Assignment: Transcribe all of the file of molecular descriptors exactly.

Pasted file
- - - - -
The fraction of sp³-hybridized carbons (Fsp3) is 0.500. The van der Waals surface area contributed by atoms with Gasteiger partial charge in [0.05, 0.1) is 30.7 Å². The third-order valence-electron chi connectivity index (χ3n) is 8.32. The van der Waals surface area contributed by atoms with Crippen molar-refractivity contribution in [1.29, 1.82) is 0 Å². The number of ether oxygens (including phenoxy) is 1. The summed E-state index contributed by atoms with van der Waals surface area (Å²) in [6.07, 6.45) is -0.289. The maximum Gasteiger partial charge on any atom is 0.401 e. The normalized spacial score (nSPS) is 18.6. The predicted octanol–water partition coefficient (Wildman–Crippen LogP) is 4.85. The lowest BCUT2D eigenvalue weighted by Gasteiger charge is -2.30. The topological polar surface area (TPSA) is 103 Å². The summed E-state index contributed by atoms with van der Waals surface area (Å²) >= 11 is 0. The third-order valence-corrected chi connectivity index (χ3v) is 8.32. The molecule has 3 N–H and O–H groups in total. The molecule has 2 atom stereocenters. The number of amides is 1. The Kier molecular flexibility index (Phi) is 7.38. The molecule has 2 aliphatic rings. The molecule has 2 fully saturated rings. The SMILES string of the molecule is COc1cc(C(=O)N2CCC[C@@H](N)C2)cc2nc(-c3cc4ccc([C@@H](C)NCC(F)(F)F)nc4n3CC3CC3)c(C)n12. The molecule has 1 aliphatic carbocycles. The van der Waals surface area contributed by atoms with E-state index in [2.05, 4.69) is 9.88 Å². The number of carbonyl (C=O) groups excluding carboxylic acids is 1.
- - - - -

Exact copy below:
The fraction of sp³-hybridized carbons (Fsp3) is 0.500. The van der Waals surface area contributed by atoms with Gasteiger partial charge in [0.05, 0.1) is 30.7 Å². The third-order valence-electron chi connectivity index (χ3n) is 8.32. The van der Waals surface area contributed by atoms with Crippen molar-refractivity contribution in [1.29, 1.82) is 0 Å². The number of ether oxygens (including phenoxy) is 1. The summed E-state index contributed by atoms with van der Waals surface area (Å²) in [6.07, 6.45) is -0.289. The maximum Gasteiger partial charge on any atom is 0.401 e. The normalized spacial score (nSPS) is 18.6. The predicted octanol–water partition coefficient (Wildman–Crippen LogP) is 4.85. The lowest BCUT2D eigenvalue weighted by Gasteiger charge is -2.30. The topological polar surface area (TPSA) is 103 Å². The summed E-state index contributed by atoms with van der Waals surface area (Å²) >= 11 is 0. The third-order valence-corrected chi connectivity index (χ3v) is 8.32. The molecule has 3 N–H and O–H groups in total. The molecule has 2 atom stereocenters. The number of amides is 1. The Kier molecular flexibility index (Phi) is 7.38. The molecule has 2 aliphatic rings. The molecule has 2 fully saturated rings. The SMILES string of the molecule is COc1cc(C(=O)N2CCC[C@@H](N)C2)cc2nc(-c3cc4ccc([C@@H](C)NCC(F)(F)F)nc4n3CC3CC3)c(C)n12. The molecule has 1 aliphatic carbocycles. The van der Waals surface area contributed by atoms with E-state index in [2.05, 4.69) is 9.88 Å². The number of carbonyl (C=O) groups excluding carboxylic acids is 1.